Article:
Saying that tech giants like Google and Apple now have more influence than many countries, Denmark will become the first nation in the world to appoint a so-called digital ambassador.
Denmark has already reaped the benefits of coordinated lobbying efforts aimed at the world’s largest tech companies. Just last week, Facebook announced plans to build a new data centre in Odense. The Foreign Ministry said the Facebook deal was the result of three years of behind-the-scenes work.
Researchers at the Stanford Graduate School of Education assessed middle, high school and college students on the their civic online reasoning skills, or “the ability to judge the credibility of information that floods young people’s smartphones, tablets and computers.”
The Stanford History Education Group recently released a report that analyzes 7,804 responses collected from students across 12 states and varying economic lines, including well-resourced, under-resourced and inner-city schools.
when it comes to evaluating information that flows on social media channels like Facebook and Twitter, students “are easily duped” and have trouble discerning advertisements from news articles.
Many people assume that today’s students – growing up as “digital natives” – are intuitively perceptive online. The Stanford researchers found the opposite to be true and urge teachers to create curricula focused on developing students’ civil reasoning skills. They plan to produce “a series of high-quality web videos to showcase the depth of the problem” that will “demonstrate the link between digital literacy and citizenship,” according to the report.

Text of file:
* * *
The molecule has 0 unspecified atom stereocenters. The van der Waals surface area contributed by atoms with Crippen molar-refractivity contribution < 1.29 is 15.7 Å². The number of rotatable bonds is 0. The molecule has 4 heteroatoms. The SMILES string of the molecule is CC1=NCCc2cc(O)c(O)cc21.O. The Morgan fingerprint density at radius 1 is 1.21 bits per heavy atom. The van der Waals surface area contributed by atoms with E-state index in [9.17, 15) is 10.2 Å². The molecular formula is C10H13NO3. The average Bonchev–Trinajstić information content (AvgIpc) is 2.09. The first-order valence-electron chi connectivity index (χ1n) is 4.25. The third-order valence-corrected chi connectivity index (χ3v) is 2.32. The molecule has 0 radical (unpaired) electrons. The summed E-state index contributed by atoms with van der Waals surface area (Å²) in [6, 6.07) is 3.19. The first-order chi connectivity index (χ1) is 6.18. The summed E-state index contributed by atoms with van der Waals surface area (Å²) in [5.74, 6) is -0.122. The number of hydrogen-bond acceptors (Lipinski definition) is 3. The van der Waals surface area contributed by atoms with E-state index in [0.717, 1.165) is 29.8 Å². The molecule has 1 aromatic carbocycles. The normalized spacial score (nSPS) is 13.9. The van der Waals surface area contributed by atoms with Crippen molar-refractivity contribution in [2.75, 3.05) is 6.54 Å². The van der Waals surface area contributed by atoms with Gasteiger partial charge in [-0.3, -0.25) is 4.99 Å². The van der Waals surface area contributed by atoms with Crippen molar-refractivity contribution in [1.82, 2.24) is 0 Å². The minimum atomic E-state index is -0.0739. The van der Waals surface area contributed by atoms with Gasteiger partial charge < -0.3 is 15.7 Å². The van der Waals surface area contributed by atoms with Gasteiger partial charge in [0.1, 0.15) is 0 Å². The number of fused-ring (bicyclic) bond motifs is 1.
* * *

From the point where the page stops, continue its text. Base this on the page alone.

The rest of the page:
The report, “Evaluating Information: The Cornerstone of Civic Online Reasoning,” can be found here.
Zcash (ZEC), the new digital currency lauded for its privacy features, is launching today amidst some massive hype. But until enough tokens become available on exchanges, Zcash enthusiasts are poised to acquire their ZEC first-hand by mining for it, either by setting up a home rig or by signing up for a cloud mining contract.
a high-paying career as a cyber security professional requires skills millennials value, such as problem solving, analytical thinking and communication — and employment opportunities are available across a wide variety of sectors, including start-ups, government and hospitals.
Key findings from the report:
64 percent of young adults in the U.S. heard about cyberattacks in the news last year, up from 36 percent the previous year, and compared to 48 percent of young adults worldwide;
70 percent of millennials in the U.S. said cyber security programs or activities are available to them, up from 46 percent the previous year, and compared to 68 percent worldwide;
21 percent of young men expressed interest in cyber competitions, compared to 15 percent of women;
48 percent or respondents said more information about the specifics of cyber security jobs would help increase interest;
59 percent of young men and 51 percent of young women received formal cyber safety lessons in school, up from 43 percent and 40 percent respectively last year; and
40 percent of respondents said parents are the most influential people helping them with career advice, and 19 percent said no one was influential in helping them with career advice.
more on cybersecurity in this blog